The rising demand for commercial spaces in a predominantly residential district, in the Williamsburg section of Brooklyn, prompted the client to expand his existing three story building to the maximum allowable zoning floor area.
The existing condition of the building, however, proved a challenge in achieving this desired goal.
Originally, the entire site consisted of three small lots, each with a three story residential walk up building. In later years, these were combined and converted into a single commercial structure. Poor construction, countless alterations and severe settlement, prevented the addition of floor area over the existing building by bearing down upon it.
The solution was to construct a completely independent structure, or exoskeleton, which supports the new two story addition. Four steel columns, partially inserted into the front and rear walls, support four trusses from which the two new floors will be hung. The bracing needed to stabilize the 60 foot high columns was carefully concealed behind opaque glass, allowing unobstructed views from the offices.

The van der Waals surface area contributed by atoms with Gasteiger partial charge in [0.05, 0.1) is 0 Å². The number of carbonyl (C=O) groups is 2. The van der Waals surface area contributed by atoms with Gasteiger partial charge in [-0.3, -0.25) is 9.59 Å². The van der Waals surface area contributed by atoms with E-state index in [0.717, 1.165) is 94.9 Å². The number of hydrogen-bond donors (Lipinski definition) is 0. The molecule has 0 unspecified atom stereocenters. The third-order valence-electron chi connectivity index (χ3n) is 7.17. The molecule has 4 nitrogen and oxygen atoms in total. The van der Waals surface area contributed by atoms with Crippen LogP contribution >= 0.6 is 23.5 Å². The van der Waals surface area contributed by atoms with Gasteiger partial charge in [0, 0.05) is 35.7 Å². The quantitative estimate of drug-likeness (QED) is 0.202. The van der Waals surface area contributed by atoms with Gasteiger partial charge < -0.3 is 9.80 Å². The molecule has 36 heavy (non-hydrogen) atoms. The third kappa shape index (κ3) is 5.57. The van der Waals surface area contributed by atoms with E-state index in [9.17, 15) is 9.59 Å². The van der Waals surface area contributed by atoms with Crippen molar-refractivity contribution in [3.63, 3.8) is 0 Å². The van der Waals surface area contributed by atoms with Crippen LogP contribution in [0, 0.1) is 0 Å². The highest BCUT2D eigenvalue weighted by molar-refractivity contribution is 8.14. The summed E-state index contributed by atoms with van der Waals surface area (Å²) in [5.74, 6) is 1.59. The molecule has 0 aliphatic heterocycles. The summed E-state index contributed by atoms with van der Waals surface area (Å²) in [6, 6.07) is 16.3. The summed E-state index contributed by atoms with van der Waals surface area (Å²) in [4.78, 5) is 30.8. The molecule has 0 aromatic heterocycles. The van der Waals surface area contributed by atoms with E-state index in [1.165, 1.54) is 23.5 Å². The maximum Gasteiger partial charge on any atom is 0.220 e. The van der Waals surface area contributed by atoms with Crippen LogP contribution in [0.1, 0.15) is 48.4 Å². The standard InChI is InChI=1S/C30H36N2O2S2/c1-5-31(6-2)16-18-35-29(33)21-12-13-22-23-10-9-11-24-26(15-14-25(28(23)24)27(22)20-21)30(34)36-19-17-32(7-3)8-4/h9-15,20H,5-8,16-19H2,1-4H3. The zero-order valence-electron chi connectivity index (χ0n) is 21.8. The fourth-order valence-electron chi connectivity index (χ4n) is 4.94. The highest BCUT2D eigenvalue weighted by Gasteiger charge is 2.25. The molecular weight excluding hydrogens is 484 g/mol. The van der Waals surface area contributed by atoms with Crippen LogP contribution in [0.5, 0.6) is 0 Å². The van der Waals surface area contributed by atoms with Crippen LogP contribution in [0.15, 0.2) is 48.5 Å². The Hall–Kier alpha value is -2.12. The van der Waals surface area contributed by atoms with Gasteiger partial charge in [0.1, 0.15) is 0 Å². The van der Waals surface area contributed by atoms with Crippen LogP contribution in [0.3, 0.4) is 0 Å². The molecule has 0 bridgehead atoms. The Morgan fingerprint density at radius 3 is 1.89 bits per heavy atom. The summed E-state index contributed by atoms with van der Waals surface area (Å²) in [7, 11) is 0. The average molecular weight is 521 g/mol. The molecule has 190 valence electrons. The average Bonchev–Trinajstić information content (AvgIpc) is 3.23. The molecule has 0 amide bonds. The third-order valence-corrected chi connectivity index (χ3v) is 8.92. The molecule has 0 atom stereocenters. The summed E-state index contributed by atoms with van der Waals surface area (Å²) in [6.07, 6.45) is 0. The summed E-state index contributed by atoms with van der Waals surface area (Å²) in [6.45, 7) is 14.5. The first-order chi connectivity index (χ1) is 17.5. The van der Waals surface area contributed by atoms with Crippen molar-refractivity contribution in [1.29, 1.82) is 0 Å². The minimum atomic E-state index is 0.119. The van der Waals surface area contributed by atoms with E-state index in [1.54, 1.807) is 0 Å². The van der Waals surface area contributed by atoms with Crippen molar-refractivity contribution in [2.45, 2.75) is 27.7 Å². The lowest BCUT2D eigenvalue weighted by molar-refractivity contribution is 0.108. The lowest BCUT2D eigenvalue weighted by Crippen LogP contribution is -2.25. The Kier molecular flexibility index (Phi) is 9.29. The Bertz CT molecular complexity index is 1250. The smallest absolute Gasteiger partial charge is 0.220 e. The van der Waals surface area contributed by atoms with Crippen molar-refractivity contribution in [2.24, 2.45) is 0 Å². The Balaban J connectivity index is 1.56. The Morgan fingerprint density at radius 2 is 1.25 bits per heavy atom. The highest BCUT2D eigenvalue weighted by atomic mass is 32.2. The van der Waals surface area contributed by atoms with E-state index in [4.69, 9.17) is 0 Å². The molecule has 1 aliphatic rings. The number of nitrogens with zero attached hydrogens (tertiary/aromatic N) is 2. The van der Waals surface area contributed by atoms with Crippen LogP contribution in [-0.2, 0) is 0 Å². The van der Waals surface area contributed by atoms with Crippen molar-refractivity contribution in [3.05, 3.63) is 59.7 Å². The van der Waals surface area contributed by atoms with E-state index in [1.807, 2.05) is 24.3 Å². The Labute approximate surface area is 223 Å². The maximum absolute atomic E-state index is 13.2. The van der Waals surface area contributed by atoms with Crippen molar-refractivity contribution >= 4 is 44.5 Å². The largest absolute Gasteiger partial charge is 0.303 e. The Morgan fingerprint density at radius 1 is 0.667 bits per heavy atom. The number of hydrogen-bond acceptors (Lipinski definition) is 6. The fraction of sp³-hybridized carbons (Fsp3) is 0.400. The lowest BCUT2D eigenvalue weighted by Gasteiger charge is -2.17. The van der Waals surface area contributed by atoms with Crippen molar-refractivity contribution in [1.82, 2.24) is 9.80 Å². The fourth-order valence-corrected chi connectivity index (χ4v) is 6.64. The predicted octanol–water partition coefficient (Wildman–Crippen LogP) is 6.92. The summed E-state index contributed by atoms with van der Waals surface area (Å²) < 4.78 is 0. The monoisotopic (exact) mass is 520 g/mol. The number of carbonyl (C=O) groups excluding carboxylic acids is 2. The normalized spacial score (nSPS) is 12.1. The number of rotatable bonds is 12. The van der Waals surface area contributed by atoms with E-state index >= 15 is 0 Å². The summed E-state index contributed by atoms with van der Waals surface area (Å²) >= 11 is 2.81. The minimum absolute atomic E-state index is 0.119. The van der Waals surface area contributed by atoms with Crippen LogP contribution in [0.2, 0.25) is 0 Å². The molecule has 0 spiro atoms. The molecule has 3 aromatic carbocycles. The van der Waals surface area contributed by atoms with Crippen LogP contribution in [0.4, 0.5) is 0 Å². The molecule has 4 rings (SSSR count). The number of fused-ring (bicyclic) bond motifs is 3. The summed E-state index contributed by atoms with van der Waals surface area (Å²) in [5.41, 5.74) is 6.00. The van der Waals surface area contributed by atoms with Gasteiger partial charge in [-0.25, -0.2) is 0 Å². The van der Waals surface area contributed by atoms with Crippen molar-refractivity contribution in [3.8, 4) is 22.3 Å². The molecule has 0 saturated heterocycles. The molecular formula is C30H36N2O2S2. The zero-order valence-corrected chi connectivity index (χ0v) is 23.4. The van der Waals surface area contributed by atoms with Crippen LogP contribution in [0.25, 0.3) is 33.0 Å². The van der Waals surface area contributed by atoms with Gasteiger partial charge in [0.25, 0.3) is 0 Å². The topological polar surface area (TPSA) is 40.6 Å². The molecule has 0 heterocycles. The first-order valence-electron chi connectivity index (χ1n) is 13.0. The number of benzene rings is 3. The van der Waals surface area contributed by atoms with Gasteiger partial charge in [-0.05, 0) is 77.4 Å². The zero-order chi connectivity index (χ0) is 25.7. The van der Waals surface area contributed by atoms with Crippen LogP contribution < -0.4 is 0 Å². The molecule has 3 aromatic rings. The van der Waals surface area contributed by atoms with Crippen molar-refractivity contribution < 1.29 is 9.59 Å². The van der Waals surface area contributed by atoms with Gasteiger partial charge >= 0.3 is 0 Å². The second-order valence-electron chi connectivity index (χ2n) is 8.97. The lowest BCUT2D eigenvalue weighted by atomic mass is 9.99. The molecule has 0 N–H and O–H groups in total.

The facade is now a combination of new and old. Most of the existing brick was replaced by a glass curtain wall with metal louvers. The entire first floor, to a point half of the height of the third floor, was replaced with new brick to preserve the original look of the building. Floor to ceiling windows were used to open up the structure to much needed natural light.
The design brings a fresh look to an otherwise conservative neighborhood. The lightness and transparency of the building provides a welcoming contrast to the massive masonry surrounding buildings of the Williamsburg community.
By providing an inviting look, the building becomes accessible to the public eye, while softening what is otherwise a very harsh streetscape.